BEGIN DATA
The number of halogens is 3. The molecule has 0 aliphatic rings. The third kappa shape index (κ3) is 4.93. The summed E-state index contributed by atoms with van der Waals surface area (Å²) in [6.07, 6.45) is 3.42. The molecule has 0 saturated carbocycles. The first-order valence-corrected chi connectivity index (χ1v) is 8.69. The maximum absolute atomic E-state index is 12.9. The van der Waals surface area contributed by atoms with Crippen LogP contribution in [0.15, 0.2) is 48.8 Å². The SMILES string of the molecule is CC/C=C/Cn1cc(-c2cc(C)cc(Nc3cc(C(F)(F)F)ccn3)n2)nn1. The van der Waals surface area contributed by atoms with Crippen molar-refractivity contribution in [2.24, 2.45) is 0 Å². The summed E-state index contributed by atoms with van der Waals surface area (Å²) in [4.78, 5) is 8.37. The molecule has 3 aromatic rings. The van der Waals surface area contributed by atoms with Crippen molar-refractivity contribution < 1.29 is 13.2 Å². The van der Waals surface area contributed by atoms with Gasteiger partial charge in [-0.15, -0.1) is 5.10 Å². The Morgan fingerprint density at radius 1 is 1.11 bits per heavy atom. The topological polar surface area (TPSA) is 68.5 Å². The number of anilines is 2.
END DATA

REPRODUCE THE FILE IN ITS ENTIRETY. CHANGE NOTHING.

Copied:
The number of halogens is 3. The molecule has 0 aliphatic rings. The third kappa shape index (κ3) is 4.93. The summed E-state index contributed by atoms with van der Waals surface area (Å²) in [6.07, 6.45) is 3.42. The molecule has 0 saturated carbocycles. The first-order valence-corrected chi connectivity index (χ1v) is 8.69. The maximum absolute atomic E-state index is 12.9. The van der Waals surface area contributed by atoms with Crippen LogP contribution in [0.15, 0.2) is 48.8 Å². The SMILES string of the molecule is CC/C=C/Cn1cc(-c2cc(C)cc(Nc3cc(C(F)(F)F)ccn3)n2)nn1. The van der Waals surface area contributed by atoms with Crippen molar-refractivity contribution in [2.24, 2.45) is 0 Å². The summed E-state index contributed by atoms with van der Waals surface area (Å²) in [4.78, 5) is 8.37. The molecule has 3 aromatic rings. The van der Waals surface area contributed by atoms with Crippen molar-refractivity contribution < 1.29 is 13.2 Å². The van der Waals surface area contributed by atoms with Gasteiger partial charge in [-0.15, -0.1) is 5.10 Å². The Morgan fingerprint density at radius 1 is 1.11 bits per heavy atom. The topological polar surface area (TPSA) is 68.5 Å². The number of anilines is 2.